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Formation, representation, and activation of contextualized attitudes

Formation, representation, and activation of contextualized attitudes

Gawronski, Bertram, Ye, Yang ORCID: 0000-0001-7142-3869, Rydell, Robert J. and De Houwer, Jan (2014) Formation, representation, and activation of contextualized attitudes. Journal of Experimental Social Psychology, 54. pp. 188-203. ISSN 0022-1031 (doi:https://doi.org/10.1016/j.jesp.2014.05.010)

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Abstract

The pervasiveness of context effects on evaluative responses has led to conflicting views as to whether evaluations reflect stable attitudinal representations that are directly retrieved from memory or online constructions on the basis of momentarily accessible attributes. The current research expands on this debate by investigating the formation, representation, and activation of contextualized attitudes, with a particular focus on the role of incidental visual cues of the environmental context. Five experiments demonstrated that (1) incidental visual cues tend to be integrated into the representation of attitude-incongruent, but not attitude-congruent, information; (2) these cues are not directly associated with the valence of counterattitudinal experiences, but instead constrain the activation of available information about the attitude object; (3) the modulating function of these cues remains intact even when they become directly associated with an evaluative response; (4) contextualized representations of counterattitudinal information can be activated by contexts that are either perceptually or conceptually similar to the context in which the counterattitudinal experience took place. Implications for context effects and attitude change are discussed.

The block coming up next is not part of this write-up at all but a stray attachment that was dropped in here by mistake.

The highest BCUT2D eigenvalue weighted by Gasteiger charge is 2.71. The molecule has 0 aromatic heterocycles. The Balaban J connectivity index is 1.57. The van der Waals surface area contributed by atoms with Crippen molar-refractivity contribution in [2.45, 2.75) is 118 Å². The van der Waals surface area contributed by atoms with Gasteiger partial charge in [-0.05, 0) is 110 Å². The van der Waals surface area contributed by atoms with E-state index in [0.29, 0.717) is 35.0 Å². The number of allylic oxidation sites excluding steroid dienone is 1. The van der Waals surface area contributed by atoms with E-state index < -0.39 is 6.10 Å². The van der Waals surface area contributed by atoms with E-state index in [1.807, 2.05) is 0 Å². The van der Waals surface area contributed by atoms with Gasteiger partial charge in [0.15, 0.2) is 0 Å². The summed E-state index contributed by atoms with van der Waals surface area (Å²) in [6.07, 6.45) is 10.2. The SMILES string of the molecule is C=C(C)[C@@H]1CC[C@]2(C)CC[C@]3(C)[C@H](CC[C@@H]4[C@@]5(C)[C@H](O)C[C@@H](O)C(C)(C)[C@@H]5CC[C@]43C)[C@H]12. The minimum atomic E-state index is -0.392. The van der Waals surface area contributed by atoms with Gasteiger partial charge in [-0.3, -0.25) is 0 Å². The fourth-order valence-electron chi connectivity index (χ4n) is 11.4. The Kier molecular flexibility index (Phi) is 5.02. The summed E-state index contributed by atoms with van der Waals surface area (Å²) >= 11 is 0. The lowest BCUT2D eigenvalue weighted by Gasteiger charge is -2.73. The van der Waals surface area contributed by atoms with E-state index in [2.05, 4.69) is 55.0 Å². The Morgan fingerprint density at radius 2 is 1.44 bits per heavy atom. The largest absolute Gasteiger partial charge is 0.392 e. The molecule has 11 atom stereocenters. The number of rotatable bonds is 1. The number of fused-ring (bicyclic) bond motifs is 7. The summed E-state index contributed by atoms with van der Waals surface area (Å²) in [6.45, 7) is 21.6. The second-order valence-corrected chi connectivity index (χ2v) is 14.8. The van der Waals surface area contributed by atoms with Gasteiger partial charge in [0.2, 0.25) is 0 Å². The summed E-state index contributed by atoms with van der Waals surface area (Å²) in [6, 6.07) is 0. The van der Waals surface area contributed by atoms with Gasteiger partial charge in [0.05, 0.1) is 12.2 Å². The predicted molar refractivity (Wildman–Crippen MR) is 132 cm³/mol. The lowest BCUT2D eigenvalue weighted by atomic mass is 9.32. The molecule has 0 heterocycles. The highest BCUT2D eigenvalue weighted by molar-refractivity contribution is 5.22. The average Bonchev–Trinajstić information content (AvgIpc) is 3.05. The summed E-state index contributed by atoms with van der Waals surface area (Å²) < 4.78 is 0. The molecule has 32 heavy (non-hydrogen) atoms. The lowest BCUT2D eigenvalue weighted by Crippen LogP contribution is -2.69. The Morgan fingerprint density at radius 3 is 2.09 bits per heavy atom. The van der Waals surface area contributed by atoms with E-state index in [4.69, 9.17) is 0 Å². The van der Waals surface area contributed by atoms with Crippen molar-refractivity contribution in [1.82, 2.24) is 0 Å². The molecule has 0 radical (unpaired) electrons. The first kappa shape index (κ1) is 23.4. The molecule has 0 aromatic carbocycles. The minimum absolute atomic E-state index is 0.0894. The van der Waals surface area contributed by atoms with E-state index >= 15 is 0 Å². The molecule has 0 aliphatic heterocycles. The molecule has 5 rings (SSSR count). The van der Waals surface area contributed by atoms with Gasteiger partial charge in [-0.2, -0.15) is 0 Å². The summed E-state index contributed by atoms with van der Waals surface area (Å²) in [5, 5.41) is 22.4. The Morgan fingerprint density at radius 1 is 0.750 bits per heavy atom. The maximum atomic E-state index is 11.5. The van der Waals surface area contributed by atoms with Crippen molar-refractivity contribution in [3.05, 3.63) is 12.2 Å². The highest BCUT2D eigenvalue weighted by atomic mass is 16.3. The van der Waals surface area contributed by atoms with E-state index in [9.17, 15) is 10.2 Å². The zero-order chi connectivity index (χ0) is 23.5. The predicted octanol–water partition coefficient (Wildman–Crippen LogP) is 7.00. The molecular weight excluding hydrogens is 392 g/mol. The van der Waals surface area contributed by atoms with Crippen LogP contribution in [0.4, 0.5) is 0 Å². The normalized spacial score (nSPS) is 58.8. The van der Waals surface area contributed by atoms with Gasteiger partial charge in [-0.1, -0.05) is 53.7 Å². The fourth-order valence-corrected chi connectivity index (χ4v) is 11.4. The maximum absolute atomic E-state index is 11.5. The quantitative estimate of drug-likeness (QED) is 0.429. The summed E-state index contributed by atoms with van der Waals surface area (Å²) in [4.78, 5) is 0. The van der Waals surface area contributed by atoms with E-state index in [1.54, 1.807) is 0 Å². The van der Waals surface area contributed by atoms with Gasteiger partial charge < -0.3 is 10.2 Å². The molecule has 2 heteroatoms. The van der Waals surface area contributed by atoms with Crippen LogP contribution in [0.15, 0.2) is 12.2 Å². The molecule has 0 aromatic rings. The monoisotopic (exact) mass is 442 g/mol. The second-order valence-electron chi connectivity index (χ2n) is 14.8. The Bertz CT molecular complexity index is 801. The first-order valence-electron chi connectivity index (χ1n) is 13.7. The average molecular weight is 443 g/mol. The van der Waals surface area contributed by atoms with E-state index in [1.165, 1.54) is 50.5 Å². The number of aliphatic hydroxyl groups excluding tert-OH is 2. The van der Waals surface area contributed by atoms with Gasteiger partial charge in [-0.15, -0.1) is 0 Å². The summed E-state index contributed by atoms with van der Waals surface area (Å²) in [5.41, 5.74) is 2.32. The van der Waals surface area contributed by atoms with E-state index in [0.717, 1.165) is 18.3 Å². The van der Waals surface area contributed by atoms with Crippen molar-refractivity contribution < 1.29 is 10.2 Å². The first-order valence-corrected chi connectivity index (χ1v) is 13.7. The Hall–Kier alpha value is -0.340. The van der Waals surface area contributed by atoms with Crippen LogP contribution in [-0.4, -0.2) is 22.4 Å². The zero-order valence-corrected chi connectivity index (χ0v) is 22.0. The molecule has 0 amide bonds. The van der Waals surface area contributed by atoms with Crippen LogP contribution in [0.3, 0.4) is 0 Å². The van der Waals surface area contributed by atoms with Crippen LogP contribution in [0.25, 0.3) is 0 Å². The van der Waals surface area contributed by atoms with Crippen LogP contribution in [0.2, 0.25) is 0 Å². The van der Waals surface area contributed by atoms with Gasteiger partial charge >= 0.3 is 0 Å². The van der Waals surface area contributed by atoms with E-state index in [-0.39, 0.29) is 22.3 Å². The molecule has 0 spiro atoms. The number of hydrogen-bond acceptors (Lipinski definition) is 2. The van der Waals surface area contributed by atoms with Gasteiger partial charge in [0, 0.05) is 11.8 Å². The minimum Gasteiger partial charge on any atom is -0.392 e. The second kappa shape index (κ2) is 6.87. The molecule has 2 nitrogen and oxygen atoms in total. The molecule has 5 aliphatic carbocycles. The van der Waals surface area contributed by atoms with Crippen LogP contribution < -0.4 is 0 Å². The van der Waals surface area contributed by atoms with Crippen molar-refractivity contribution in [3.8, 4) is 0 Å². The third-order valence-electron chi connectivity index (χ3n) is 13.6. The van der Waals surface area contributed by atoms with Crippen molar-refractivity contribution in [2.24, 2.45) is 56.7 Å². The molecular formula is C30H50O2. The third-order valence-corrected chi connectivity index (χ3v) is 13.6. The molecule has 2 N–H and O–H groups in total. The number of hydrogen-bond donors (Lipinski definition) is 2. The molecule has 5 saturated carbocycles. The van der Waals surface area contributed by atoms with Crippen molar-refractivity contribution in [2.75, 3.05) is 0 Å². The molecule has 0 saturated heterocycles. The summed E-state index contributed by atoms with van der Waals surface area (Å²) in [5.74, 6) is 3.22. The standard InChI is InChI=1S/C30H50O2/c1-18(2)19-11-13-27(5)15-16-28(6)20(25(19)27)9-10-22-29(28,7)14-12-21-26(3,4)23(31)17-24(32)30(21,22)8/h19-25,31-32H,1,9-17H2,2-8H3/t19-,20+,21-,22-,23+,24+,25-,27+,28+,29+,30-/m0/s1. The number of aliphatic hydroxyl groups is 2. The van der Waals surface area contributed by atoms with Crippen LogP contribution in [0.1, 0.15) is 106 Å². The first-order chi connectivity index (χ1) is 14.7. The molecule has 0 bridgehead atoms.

Item Type: Article
Uncontrolled Keywords: attitude change, attitude construction, context effects, occasion setting, renewal effects, situated cognition
Subjects: B Philosophy. Psychology. Religion > BF Psychology
Faculty / Department / Research Group: Faculty of Education, Health & Human Sciences
Faculty of Education, Health & Human Sciences > Department of Psychology, Social Work & Counselling
Last Modified: 18 Oct 2019 12:43
Selected for GREAT 2016: None
Selected for GREAT 2017: None
Selected for GREAT 2018: None
Selected for GREAT 2019: None
URI: http://gala.gre.ac.uk/id/eprint/25118

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